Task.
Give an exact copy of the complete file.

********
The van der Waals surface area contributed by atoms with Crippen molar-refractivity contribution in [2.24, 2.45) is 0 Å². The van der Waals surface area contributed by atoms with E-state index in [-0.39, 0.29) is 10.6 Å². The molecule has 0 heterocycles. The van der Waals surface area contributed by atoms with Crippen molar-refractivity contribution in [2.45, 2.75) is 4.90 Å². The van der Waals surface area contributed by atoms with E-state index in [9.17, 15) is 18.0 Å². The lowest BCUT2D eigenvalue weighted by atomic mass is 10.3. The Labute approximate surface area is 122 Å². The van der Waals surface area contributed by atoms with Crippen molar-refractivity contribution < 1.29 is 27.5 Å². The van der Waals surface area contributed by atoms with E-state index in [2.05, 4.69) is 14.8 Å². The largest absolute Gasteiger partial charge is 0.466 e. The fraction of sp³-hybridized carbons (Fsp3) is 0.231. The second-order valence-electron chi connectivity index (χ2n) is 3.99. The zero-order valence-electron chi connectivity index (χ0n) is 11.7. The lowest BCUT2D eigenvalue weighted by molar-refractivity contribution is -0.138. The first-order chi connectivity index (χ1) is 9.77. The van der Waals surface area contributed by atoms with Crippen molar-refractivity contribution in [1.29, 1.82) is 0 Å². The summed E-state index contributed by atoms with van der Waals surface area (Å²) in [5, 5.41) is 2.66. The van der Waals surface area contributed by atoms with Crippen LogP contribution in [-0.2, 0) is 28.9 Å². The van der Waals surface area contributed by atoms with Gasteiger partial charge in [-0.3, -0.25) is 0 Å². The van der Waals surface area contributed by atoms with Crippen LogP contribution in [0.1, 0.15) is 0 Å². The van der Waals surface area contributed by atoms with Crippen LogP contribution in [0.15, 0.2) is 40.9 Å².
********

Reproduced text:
The van der Waals surface area contributed by atoms with Crippen molar-refractivity contribution in [2.24, 2.45) is 0 Å². The van der Waals surface area contributed by atoms with E-state index in [-0.39, 0.29) is 10.6 Å². The molecule has 0 heterocycles. The van der Waals surface area contributed by atoms with Crippen molar-refractivity contribution in [2.45, 2.75) is 4.90 Å². The van der Waals surface area contributed by atoms with E-state index in [9.17, 15) is 18.0 Å². The lowest BCUT2D eigenvalue weighted by atomic mass is 10.3. The Labute approximate surface area is 122 Å². The van der Waals surface area contributed by atoms with Crippen molar-refractivity contribution < 1.29 is 27.5 Å². The van der Waals surface area contributed by atoms with E-state index in [2.05, 4.69) is 14.8 Å². The largest absolute Gasteiger partial charge is 0.466 e. The fraction of sp³-hybridized carbons (Fsp3) is 0.231. The second-order valence-electron chi connectivity index (χ2n) is 3.99. The zero-order valence-electron chi connectivity index (χ0n) is 11.7. The lowest BCUT2D eigenvalue weighted by molar-refractivity contribution is -0.138. The first-order chi connectivity index (χ1) is 9.77. The van der Waals surface area contributed by atoms with Crippen molar-refractivity contribution in [1.29, 1.82) is 0 Å². The summed E-state index contributed by atoms with van der Waals surface area (Å²) in [5, 5.41) is 2.66. The van der Waals surface area contributed by atoms with Crippen LogP contribution in [-0.2, 0) is 28.9 Å². The van der Waals surface area contributed by atoms with Gasteiger partial charge in [-0.3, -0.25) is 0 Å². The van der Waals surface area contributed by atoms with Crippen LogP contribution in [0.1, 0.15) is 0 Å². The van der Waals surface area contributed by atoms with Crippen LogP contribution in [0.15, 0.2) is 40.9 Å².